“Early in the week I received an email from Capt. Kevin Reynolds, skipper of the Snow Goose II. He reported ‘that on the fishing front it's been solid blues!!! They invaded the Hempstead Harbor area on Tuesday and it's been 'lock and load' ever since.’

“The bluefish have been holding in 30 to 40 feet of water. Mackerel, herring and bunker are all doing well as bait. And there have been a couple of keeper stripers in the mix as well.”

Read the complete article at: StamfordAdvocate.com

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Thames River also Fishing Well

The Thames River is our hot spot of the week, drawing large bass drawn by the bunker moving around in the river from the Gold Star Bridge all the way up to Norwich. Find the bunkers and you might find the school with some big stripers underneath them.

Tim Coleman writing in TheDay.com

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Menhaden Critical to Long Island Sound

Menhaden are the most important fish in the sea for two reasons: They feed everything above them in the food pyramid, and they are literally like a living filter system for our waters because they eat detritus and turn it into their oily, high energy flesh.

While menhaden were functionally missing from the food chain, striped bass (along with bluefish and other predatory species) may have literally eaten once-large populations of river herring, American shad and contributed to the demise of winter flounder, fluke and other species through predation around the edges.

Bob Sampson writing in the NorwichBulletin.com

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16 May 2009

5/12 Lower Housatonic River Fishing Report

On Tuesday Wayne J. and Mat D. joined us for their second day of fishing. We'd fished upstream the day before, with little luck...didn't catch much of anything until we got down close to the mouth of the Housatonic River. So this day we decided to skip the up-river bit and just concentrate on the area below Washington Bridge.

This was not only because the fishing had been better in that area on Monday, but also because we knew the weather was going to misbehave sometime in the afternoon.



Once again, they weren't exactly jumping in the boat...we had to work hard for every fish. But Wayne is the premier bass and musky guide in Mont Tremblant, Quebec and Mat, now a fireman, has done some guiding as well.

There's a great thing about having good fishermen on your boat. They've all seen good days and bad days. They don't complain, they don't need to be entertained...they just keep throwing that lure out there.

This turned out to be a good day. We got some more bluefish and a bunch of stripers...but no keeper-sized bass.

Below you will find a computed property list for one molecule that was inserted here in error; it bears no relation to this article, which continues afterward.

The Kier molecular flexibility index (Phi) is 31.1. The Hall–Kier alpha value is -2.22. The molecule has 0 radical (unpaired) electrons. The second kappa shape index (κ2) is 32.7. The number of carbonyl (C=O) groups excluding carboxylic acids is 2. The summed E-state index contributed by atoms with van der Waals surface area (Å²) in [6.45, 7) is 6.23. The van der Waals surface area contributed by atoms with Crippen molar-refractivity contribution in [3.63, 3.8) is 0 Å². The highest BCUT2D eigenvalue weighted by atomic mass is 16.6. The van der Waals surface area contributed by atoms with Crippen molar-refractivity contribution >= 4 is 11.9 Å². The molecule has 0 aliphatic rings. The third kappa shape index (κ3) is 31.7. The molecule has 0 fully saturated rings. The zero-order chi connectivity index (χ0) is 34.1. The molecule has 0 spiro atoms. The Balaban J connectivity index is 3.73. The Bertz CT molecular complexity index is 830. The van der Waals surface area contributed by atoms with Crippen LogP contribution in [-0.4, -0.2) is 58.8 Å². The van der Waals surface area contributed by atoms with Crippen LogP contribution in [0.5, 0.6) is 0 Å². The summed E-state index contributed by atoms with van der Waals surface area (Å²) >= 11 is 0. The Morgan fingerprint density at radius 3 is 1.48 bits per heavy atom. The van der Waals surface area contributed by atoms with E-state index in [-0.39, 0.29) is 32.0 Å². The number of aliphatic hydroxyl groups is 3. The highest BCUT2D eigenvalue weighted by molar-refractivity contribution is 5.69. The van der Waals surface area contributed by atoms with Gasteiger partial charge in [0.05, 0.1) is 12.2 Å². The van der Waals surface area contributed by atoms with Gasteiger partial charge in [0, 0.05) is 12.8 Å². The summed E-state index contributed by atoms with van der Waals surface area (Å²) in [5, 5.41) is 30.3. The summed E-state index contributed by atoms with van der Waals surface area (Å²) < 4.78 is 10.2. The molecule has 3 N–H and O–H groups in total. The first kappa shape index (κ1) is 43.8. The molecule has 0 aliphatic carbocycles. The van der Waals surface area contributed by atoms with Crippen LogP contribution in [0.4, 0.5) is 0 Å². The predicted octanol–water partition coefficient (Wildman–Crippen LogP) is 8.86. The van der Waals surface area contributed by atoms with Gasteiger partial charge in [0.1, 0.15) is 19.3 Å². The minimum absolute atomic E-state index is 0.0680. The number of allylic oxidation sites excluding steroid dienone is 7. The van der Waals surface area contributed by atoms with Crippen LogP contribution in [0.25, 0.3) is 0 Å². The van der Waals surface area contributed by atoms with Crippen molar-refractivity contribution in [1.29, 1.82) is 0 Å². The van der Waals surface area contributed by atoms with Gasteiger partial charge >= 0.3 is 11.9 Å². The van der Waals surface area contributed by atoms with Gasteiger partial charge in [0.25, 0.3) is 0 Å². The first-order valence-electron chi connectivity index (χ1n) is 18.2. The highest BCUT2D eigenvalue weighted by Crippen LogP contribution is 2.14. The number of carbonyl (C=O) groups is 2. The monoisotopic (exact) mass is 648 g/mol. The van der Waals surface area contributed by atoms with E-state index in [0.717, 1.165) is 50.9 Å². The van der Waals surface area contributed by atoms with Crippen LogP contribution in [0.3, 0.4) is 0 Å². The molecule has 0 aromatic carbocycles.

You can see from the first two photos that it started out as a bright and sunny day. We were watching storm clouds all the time we were out there, but they kept drifting off to the east leaving us in the sunshine.

This wasn't to last, however, as dark, nasty-looking rain clouds kept creeping closer to the River. Eventually, the clouds took over and we made a hasty retreat to the dock. As we got in the car, the rain started to fall.

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Bass and Blues also at Montauk

So far, a few keeper bass (over 28 inches in length) and bluefish have been taken from the beach in Montauk on both the north and south sides. Up until the last few days, the blues were marauding around Gardiner’s Bay.

Complete article is in EastHamptonStar.com

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15 May 2009

5/11 Lower Housatonic River Fishing Report


As mentioned in earlier posts to this blog, Wayne J. and Mat D. [photo on right] came down from Quebec and Ontario to fish the Housatonic River on board Shoo-Fly 3. They arrived Sunday evening and we hit the water the following morning.

Air temp was about 60° with 15 kt. winds out of the SW. Amazing how cold a SW wind can be when it's blown in off the 51° Long Island Sound.

They were not exactly jumping in the boat, but it was exciting fishing as Wayne connected with the first bluefish of the year...which promptly cut him off at the side of the boat [who's expecting bluefish when the water temp is 51°?]

But we hooked some more blues and Mat managed to keep one from getting its teeth on the leader so we had photographic evidence of our early bluefish catch.

The second highlight of the day was in the striper department where Wayne and Mat each caught and released keepers. These were beautiful, fat fish with bright silver sides with a lot of purple mixed in.



Overall it was a good day on the water and an excellent introduction to what fishing can be like in the Lower Housatonic River.

We'll tell Tuesday's trip story in our next post.















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Party Boat Rescues Capsized Fishermen

"Two hero boat captains pulled off a spectacular save early Sunday morning after a group of fishermen capsized a mile off shore in the chilly waters of Jamaica Bay."

The whole story is at: DailyNews.com

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14 May 2009

Coast Guard Stresses Cold-Water Safety

“BOSTON – The Coast Guard and state boating agencies continue to warn spring boaters, paddlers, sailors and fishermen on northeastern inland and coastal waters of the dangers of cold water and sudden cold water immersion.

“Plain and simple, if things go wrong on the water and you’re not prepared for the immediate shock of sudden cold water immersion, your chance for survival is greatly reduced….

“’To date this year, we’ve lost six boaters and paddlers on the waters of the northeast and all six cases can be directly attributed to the debilitating effects of cold water.’”

Read the entire article: CoastGuardNews.com--------------------------------------------------------------------------------------

Photo is from this week's fishing trips. More details to come later in the week.